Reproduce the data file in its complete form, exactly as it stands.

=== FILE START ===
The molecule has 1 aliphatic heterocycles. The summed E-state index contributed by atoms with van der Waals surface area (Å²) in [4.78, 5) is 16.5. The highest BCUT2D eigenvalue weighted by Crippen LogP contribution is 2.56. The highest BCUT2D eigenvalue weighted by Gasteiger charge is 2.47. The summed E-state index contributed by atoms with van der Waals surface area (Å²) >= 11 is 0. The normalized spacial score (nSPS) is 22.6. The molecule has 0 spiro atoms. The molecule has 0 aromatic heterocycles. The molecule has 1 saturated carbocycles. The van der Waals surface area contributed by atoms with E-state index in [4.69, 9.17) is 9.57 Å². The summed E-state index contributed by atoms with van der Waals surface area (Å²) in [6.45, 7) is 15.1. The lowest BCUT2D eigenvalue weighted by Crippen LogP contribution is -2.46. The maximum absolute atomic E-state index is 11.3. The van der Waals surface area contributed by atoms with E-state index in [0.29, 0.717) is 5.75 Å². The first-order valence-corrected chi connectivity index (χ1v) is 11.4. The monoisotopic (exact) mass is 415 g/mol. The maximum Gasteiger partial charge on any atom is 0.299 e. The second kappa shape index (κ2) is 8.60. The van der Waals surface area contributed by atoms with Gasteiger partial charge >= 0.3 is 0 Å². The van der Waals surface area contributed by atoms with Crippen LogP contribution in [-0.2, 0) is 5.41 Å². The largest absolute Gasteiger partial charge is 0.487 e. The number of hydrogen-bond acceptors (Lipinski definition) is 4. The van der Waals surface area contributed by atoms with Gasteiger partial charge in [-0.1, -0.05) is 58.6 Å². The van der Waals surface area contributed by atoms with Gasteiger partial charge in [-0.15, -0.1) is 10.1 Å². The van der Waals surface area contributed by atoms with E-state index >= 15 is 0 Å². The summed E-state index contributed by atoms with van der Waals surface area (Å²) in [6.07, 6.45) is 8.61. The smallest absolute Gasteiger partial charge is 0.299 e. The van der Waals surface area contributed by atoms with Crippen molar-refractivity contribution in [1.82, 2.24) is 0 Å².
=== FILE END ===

The molecule has 1 aliphatic heterocycles. The summed E-state index contributed by atoms with van der Waals surface area (Å²) in [4.78, 5) is 16.5. The highest BCUT2D eigenvalue weighted by Crippen LogP contribution is 2.56. The highest BCUT2D eigenvalue weighted by Gasteiger charge is 2.47. The summed E-state index contributed by atoms with van der Waals surface area (Å²) >= 11 is 0. The normalized spacial score (nSPS) is 22.6. The molecule has 0 spiro atoms. The molecule has 0 aromatic heterocycles. The molecule has 1 saturated carbocycles. The van der Waals surface area contributed by atoms with E-state index in [4.69, 9.17) is 9.57 Å². The summed E-state index contributed by atoms with van der Waals surface area (Å²) in [6.45, 7) is 15.1. The lowest BCUT2D eigenvalue weighted by Crippen LogP contribution is -2.46. The maximum absolute atomic E-state index is 11.3. The van der Waals surface area contributed by atoms with E-state index in [0.29, 0.717) is 5.75 Å². The first-order valence-corrected chi connectivity index (χ1v) is 11.4. The monoisotopic (exact) mass is 415 g/mol. The maximum Gasteiger partial charge on any atom is 0.299 e. The second kappa shape index (κ2) is 8.60. The van der Waals surface area contributed by atoms with Gasteiger partial charge >= 0.3 is 0 Å². The van der Waals surface area contributed by atoms with Crippen LogP contribution in [-0.2, 0) is 5.41 Å². The largest absolute Gasteiger partial charge is 0.487 e. The number of hydrogen-bond acceptors (Lipinski definition) is 4. The van der Waals surface area contributed by atoms with Gasteiger partial charge in [-0.1, -0.05) is 58.6 Å². The van der Waals surface area contributed by atoms with Gasteiger partial charge in [-0.15, -0.1) is 10.1 Å². The van der Waals surface area contributed by atoms with E-state index >= 15 is 0 Å². The summed E-state index contributed by atoms with van der Waals surface area (Å²) in [6.07, 6.45) is 8.61. The smallest absolute Gasteiger partial charge is 0.299 e. The van der Waals surface area contributed by atoms with Crippen molar-refractivity contribution in [1.82, 2.24) is 0 Å².